When I think of Inglewood, California I think of my tie to all of the work I am here to do. The other day a psychic / astrologer told me that I, with Virgo sun and Gemini moon, am a woman with many careers that drastically differ as I “can't be still for too long. You have to write though.” He said. “And you write a lot.” He was accurate.
“I'm a poet and storyteller and I also work on and off as a caregiver.” I told him.
“The caregiver in you now is some past life healing work you're still doing. You were a doctor.”
“Really?” I asked excitedly but not surprised.
“Not a regular doctor though. You've seen some of the sickest. You used to heal and work with people who had leprosy. And you were really good.” He made some other statements too, but what stood out most was something I'm very clear about. “You're here to teach art and spiritual work. You're a healer.” I believe every word of that.
Ms. Catherine was my favorite home health client. I worked with her for about two years faithfully until she passed away on the twenty-third of November last year. I still love and miss her. She was a thin woman with the widest smile that spread slowly across her face. I never knew her to be in a hurry. Even her mouth took its time reaching one ear and the other. She loved wearing her smooth gray hair very short. Mostly I remember her cold fingers as she held both of my hands in hers and kissed my writs. Always.
Ms. Catherine and family (son – Curtis and daughter in law – Karen, three dogs and cat) lived in Inglewood. Inglehood as they call it. I wonder if they realize they are talking about Ms. Catherine and her family. Inglehood? They are talking about the Black Muslim selling bean pies on Florence and Crenshaw across the street from Guidance Church of Religious Science led by Rev. Nirvana Gayle.
Inglehood? They are talking about the workers and students crowded on the 210 bus. The brother on Slauson and West selling Lakers shirts. They are talking about Mr. Bennie, whose car repair shop I walked by for months when my car was broken and said, “Gal, you should take my number.” And handed me a 310 number on the corner of orange card stock.
“Why?” I asked suspicious of the old man.
“I'on't know. Somethin' might happen and you might need a numba to call.” Then showed those white teeth through that bookcase black beautiful skin. I love us. When you say Inglehood you talkin' about my people and me. In the everlasting words of rapper E-40 “We out here tryina function.”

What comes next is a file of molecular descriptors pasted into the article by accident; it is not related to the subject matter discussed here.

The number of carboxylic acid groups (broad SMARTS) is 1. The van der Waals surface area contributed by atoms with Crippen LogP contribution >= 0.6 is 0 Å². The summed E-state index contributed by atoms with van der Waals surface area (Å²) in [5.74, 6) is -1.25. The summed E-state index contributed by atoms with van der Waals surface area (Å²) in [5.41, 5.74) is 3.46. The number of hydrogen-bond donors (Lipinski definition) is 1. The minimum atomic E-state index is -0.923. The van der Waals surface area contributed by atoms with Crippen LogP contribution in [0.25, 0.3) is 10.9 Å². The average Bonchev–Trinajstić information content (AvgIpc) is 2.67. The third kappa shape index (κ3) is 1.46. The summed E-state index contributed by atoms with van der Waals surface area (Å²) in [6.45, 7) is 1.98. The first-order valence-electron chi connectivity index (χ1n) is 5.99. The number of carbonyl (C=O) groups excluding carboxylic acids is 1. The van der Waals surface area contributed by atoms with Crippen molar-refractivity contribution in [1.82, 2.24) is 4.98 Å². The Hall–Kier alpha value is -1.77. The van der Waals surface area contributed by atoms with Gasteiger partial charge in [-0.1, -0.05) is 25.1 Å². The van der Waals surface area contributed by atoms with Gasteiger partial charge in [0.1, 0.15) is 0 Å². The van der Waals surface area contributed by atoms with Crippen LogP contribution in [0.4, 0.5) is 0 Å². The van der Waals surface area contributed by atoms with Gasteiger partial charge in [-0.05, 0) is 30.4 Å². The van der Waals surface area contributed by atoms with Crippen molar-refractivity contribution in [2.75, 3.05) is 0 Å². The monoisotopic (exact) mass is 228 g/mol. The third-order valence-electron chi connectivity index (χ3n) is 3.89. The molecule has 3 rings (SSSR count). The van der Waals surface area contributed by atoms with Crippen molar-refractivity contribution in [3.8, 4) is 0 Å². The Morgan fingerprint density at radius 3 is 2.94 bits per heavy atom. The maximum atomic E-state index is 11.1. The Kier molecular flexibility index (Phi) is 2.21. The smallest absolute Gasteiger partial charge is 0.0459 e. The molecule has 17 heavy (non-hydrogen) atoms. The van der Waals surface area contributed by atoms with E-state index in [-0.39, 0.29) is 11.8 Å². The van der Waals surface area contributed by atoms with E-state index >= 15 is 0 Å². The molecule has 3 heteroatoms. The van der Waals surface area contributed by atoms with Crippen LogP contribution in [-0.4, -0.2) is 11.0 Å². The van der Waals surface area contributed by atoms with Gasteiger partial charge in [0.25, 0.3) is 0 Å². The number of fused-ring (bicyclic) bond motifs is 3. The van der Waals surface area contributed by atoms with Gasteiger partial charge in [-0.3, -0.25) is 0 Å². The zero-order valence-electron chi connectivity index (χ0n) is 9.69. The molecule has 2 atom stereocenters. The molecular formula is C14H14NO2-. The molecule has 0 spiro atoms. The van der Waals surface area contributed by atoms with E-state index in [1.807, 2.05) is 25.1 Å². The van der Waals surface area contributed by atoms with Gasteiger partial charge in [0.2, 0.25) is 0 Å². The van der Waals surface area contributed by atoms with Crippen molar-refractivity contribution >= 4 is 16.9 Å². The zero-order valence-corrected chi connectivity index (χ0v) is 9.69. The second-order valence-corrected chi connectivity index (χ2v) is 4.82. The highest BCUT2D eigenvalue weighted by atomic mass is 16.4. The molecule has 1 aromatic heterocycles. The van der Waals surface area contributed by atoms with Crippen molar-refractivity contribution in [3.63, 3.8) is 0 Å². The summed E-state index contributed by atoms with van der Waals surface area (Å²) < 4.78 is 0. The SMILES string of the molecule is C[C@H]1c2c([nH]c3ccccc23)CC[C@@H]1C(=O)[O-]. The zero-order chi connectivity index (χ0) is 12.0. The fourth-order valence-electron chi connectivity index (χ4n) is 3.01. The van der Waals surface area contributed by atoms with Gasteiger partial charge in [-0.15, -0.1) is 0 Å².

I looked forward to my days with Ms. Catherine. I drove from my home in Los Angeles south down Crenshaw to Florence and made that right near The Inglewood Cemetery. Then the adventure of my day began.
As a storyteller, I host a monthly storytelling show in Inglewood at a tea house called Vibrations on Manchester near Van Ness. The show is called Red Stories. I invite an artist a month to tell the back stories of their poems and lives. I share mine as well. Sometimes I share stories about Ms. Catherine and my short drive down Crenshaw to Inglewood.
One day on my way to work I passed a motel near 64th and there was a bloody mattress leaning against a light post. The image triggered my caregiver and poetic sensibilities. I made a mental note, as if the image could ever leave my brain, and continued on my journey to see Ms. Catherine. Her dogs Musa, Sula and especially Zinnji (miniature Dachshund and Chihuahua) eagerly greeted me as I walked up the driveway. Zinnji would wag her tail so furiously it seemed her body would break. When Ms. Catherine saw me every morning she acknowledged me as if I were a beloved family member she had not seen in a while and loved me more in the missing. She complimented something I had on. Always. I think of her frequently. Often we took short trips. And short walks. I took her to get her manicures, to lunch, medical visits. Sometimes when we went to eat I asked her if she had enough she would say “I have dined sufficiently, any more would be superfluous.” Then that great big wide slow smile. When we took walks she used a walker and I carried a stick. For the dogs. I am afraid of dogs. She used to see dogs and call them to her and whisper in their ears. “You're so precious. Do you know that? Do you know how precious you are?” She used to kiss and speak to the flowers along our path. She spoke to the leaves and hugged the barks. Ms. Catherine is who I think about when I think about Inglewood.
Sure, there are flashes of old Chevy s bouncing down the street. Right now I am in Los Angeles but when I close my eyes I can smell Woody's Bar B Que on Slauson. I can see the planes flying directly over Manchester every few minutes. I remember seeing Whitney Houston in concert at The Forum many years ago. I walked twelve pounds off these thighs walking around The Forum early mornings with several other walkers. We had a family reunion at that park across from the cemetery. My godmother's mother is buried in that cemetery.
Inglewood is family. To me, Inglewood will always be about Ms. Catherine. The way she loved her family. How she watched her son, who is also an artist and a healer, get dressed for work. “Shower today, okay, Mom?”
“Oooh, anything for you my precious son.” Whether she wanted to take a shower or not. Inglewood is the smell of Karen's homemade soup. Inglewood is soup.
Inglewood is filled with stories. My stories. Ours. Red Stories. Inglewood is conversation. Is veggie patties and remembering my thoughts about what will Ms. Catherine want to eat today? Inglewood is remembering her stories and songs and poems. Inglewood is wondering how she remembered so many songs and poems.
When I think of Inglewood, I think of roses and puppies and remind myself as Ms. Catherine would remind them, that I am that precious too.